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updated: 3/17/2014 9:10 PM

Paramount's 'Rent' pays off artistically in Aurora

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  • Mark (Andrew M. Mueller), left front, and Roger (Adam Michaels) lead the ensemble in the title number "Rent" at the Paramount Theatre in Aurora. The production runs through Sunday, April 6.

      Mark (Andrew M. Mueller), left front, and Roger (Adam Michaels) lead the ensemble in the title number "Rent" at the Paramount Theatre in Aurora. The production runs through Sunday, April 6.
    Courtesy of Liz Lauren/Paramount Theatre

  • Angel (Sawyer Smith), Mimi (Adaeze' Kelley) and Maureen (Andrea Prestinario) dance on the table and sing the Act I closer "La Vie Boheme" in Paramount Theatre's production of "Rent," now playing in Aurora through Sunday, April 6.

      Angel (Sawyer Smith), Mimi (Adaeze' Kelley) and Maureen (Andrea Prestinario) dance on the table and sing the Act I closer "La Vie Boheme" in Paramount Theatre's production of "Rent," now playing in Aurora through Sunday, April 6.
    Courtesy of Liz Lauren/Paramount Theatre

  • The ensemble of "Rent" performs the Act II anthem "Seasons of Love" at the Paramount Theatre in Aurora.

      The ensemble of "Rent" performs the Act II anthem "Seasons of Love" at the Paramount Theatre in Aurora.
    Courtesy of Liz Lauren/Paramount Theatre

  • Video: Paramount Theatre "Rent" ad

 
 

The late Jonathan Larson's once-hip 1996 rock musical "Rent" is a period piece of sorts. The graffiti-tagged Lower East Side neighborhoods haunted by the show's early-1990s bohemian artists have long since gentrified, while their death-sentence view of HIV/AIDS might be mitigated today by life-extending medications that came onto the market later that decade.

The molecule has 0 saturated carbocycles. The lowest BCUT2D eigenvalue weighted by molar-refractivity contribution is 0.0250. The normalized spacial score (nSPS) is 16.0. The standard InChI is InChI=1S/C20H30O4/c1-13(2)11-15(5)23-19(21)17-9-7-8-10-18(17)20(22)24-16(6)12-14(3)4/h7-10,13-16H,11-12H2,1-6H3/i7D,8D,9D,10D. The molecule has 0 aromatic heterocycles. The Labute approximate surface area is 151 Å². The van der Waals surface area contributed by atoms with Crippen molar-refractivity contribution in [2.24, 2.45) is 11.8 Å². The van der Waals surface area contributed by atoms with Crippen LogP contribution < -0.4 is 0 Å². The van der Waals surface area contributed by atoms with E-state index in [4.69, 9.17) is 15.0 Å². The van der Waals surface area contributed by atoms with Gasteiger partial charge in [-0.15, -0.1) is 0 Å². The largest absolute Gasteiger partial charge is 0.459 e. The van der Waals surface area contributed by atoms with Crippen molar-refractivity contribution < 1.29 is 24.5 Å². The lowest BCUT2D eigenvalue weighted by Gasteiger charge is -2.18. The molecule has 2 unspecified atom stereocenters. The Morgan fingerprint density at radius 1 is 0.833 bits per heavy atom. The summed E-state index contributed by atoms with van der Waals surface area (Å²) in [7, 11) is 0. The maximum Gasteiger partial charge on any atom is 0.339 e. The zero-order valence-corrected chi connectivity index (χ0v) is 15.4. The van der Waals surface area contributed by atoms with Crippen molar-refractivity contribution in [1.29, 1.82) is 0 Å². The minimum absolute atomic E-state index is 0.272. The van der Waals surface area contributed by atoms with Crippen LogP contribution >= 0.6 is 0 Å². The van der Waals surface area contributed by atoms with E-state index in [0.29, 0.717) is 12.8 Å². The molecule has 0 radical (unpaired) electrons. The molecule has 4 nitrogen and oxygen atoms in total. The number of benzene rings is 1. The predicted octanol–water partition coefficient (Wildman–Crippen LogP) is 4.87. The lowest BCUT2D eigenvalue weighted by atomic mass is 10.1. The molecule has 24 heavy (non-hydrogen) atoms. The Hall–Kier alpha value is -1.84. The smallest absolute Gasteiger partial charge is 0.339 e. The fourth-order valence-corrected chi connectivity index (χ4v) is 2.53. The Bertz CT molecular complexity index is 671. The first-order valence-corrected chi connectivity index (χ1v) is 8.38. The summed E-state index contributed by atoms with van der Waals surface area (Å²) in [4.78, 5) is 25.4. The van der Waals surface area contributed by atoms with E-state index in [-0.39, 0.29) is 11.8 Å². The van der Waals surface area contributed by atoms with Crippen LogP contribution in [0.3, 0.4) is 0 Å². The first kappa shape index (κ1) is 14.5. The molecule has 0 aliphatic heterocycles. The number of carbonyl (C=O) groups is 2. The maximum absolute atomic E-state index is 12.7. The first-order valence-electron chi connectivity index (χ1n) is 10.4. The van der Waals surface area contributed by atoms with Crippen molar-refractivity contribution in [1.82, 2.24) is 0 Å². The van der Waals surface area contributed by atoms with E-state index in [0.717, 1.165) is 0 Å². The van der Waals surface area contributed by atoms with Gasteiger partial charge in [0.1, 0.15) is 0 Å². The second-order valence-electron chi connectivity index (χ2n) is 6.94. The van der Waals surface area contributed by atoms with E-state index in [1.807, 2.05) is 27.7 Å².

That doesn't mean, however, that Paramount Theatre's passionate and gritty production in Aurora is old hat, or that the issues don't still resonate. Despite the show's Tony Award and Pulitzer Prize-winning pedigree and its plot roots drawn from Puccini's 1896 opera "La bohème," "Rent" maintains its edge -- and can alienate more conservative audiences with its interwoven relationships of struggling artists, gay and straight.

But Paramount's gamble on "Rent" pays off artistically with another Broadway-caliber production that feels exuberantly alive and fresh.

Director Jim Corti and his production team aren't slavishly beholden to the look or casting types of the original Broadway run. In fact, Corti and choreographer Katie Spelman's production often offers more clarity than the original 1996 "Rent" staging.

Paramount's "Rent" benefits enormously from vocally adept cast members who can toss off pop melismas and dig deep down to their guts for anguished rock howls like there's no tomorrow. I was also pleasantly surprised that the Paramount cast placed more emphasis on articulating their lyrics than in past "Rent" productions I've seen (also a credit to sound designer Adam Rosenthal).

At times, however, some of the romantic couplings feel unbalanced. As the drug-addled dancer Mimi, Adaeze' Kelley is so fit and capable that she overshadows the mopey ex-junkie musician Roger of Adam Michaels. The same goes for the powerful Meghan Murphy as the no-nonsense lesbian attorney Joanne, who all but steam-rolls over Andrea Prestinario as the pretentious and promiscuous bisexual performance artist Maureen.

More evenly matched are Sawyer Smith and Evan Tyrone Martin respectively as the fierce drag queen Angel and his thoughtful academic lover Tom Collins (both great in the duet and sad reprise of "I'll Cover You"), while Kelvin Roston Jr. thankfully doesn't make landlord Benny too much into a moustache-twirling bad guy.

Observing it all is the fine Andrew M. Mueller as indie filmmaker Mark, whose end-of-show movie looks more like a touching AIDS documentary than self-indulgent footage in other productions.

While the love lives of "Rent's" characters will always be more interesting than the actual art they produce, their youthful ardor can be inspiring. Paramount Theatre's solid production is a reminder of why "Rent" still has the power to touch so many hearts.

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